## Models For Price Changes

The discreteness and concentration on "no change" make it difficult to model the intraday price changes. Campbell, Lo, and MacKinlay (1997) discuss several econometric models that have been proposed in the literature. Here we mention two models that have the advantage of employing explanatory variables to study the intraday price movements. The first model is the ordered probit model used by Hauseman, Lo, and MacKinlay (1992) to study the price movements in transactions data. The second model has been considered recently by McCulloch and Tsay (2000) and is a simplified version of the model proposed by Rydberg and Shephard (1998); see also Ghysels (2000).

### 5.4.1 Ordered Probit Model

Let y* be the unobservable price change of the asset under study (i.e., y* = P*. _ Pt*_ 1), where P. is the virtual price of the asset at time t. The ordered probit model assumes that y* is a continuous random variable and follows the model where xi is a p-dimensional row vector of explanatory variables available at time ti_i, 3 is a k x 1 parameter vector, E(ei | xi) = 0, Var(ei | xi) = of, and Cov(ei, ) = 0 for i = j. The conditional variance of is assumed to be a positive function of the explanatory variable wi —that is, where g(.) is a positive function. For financial transactions data, wi may contain the time interval ti _ ti_i and some conditional heteroscedastic variables. Typically, one also assumes that the conditional distribution of ei given xi and wi is Gaussian.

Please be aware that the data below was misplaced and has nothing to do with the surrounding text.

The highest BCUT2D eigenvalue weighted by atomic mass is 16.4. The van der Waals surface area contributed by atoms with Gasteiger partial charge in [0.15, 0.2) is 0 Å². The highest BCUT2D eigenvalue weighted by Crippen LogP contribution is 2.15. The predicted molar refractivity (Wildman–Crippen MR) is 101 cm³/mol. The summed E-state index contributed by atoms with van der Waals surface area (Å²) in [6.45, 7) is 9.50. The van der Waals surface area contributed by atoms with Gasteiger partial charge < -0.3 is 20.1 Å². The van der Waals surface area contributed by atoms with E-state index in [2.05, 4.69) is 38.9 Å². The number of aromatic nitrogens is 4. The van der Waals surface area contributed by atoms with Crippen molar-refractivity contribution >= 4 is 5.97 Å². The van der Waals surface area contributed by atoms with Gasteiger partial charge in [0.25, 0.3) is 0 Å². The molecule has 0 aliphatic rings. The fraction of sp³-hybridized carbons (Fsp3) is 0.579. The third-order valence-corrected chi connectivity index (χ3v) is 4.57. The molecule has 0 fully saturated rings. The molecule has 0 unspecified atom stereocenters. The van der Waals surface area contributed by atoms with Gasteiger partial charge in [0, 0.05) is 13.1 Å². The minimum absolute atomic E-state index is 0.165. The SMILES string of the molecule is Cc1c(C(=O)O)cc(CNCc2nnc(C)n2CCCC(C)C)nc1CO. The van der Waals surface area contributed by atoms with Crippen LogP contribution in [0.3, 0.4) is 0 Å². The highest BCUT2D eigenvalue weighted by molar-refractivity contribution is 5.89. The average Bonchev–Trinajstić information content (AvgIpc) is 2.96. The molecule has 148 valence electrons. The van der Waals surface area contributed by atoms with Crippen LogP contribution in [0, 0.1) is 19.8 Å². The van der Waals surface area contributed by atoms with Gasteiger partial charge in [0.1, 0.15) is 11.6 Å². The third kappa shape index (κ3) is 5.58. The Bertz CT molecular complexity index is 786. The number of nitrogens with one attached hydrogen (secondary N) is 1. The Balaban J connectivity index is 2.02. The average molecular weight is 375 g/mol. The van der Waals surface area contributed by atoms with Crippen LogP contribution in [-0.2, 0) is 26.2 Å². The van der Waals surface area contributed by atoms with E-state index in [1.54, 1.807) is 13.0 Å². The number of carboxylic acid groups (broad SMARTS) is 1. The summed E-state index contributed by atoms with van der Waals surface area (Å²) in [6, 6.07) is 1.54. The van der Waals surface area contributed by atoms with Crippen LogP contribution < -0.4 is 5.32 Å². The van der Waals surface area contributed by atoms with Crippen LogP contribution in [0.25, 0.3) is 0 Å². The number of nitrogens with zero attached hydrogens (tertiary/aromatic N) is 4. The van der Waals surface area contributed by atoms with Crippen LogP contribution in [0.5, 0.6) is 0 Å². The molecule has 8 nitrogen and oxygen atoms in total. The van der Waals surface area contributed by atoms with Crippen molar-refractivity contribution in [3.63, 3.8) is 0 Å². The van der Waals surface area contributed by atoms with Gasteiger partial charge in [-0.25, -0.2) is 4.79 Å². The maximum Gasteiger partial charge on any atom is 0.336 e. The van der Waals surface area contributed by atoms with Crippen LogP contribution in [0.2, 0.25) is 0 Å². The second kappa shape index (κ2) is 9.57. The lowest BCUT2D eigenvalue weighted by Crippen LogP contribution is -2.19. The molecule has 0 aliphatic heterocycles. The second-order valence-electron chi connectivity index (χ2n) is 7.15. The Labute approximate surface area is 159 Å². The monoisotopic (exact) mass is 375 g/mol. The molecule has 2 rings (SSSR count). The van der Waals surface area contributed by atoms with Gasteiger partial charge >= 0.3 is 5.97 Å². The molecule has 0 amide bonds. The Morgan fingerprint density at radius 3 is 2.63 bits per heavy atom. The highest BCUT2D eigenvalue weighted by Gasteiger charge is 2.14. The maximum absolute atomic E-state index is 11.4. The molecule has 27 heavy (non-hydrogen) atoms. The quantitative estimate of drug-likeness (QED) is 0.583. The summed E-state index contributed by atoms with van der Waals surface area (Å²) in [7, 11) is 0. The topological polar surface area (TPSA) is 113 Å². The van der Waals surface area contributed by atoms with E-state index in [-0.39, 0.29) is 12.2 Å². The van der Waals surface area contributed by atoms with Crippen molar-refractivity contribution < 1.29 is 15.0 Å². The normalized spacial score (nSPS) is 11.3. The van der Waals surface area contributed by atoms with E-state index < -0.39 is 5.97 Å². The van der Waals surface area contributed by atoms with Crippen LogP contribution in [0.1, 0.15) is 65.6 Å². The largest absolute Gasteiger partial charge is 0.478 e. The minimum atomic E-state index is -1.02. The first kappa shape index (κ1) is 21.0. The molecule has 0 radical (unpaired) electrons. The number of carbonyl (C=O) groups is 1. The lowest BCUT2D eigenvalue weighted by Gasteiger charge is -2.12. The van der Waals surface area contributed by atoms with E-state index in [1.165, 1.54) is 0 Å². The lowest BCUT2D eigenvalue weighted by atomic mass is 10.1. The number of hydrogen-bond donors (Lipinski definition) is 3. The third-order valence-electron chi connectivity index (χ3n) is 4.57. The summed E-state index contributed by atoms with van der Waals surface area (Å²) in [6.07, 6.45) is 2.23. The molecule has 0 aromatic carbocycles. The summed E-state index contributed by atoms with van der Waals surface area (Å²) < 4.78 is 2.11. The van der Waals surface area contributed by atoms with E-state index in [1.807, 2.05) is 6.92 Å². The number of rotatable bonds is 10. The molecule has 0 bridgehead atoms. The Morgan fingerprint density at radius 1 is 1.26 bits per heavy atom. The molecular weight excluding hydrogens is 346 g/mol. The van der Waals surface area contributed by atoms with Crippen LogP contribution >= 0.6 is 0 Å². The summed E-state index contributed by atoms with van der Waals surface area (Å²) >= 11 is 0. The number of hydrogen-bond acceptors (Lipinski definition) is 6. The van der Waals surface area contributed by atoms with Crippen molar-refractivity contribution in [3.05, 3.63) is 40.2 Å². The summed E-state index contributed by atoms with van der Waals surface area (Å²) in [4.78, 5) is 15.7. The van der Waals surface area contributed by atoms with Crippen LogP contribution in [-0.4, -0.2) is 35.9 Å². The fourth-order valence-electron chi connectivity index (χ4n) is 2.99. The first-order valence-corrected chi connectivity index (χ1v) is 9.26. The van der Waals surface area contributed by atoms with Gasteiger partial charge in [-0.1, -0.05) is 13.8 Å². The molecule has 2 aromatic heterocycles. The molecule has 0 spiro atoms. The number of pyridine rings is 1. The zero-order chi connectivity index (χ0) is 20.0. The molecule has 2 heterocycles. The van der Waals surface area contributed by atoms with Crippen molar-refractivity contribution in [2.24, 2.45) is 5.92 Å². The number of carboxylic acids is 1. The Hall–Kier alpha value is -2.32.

Suppose that the observed price change yi may assume k possible values. In theory, k can be infinity, but countable. In practice, k is finite and may involve combin y* = xi 3 + €i,

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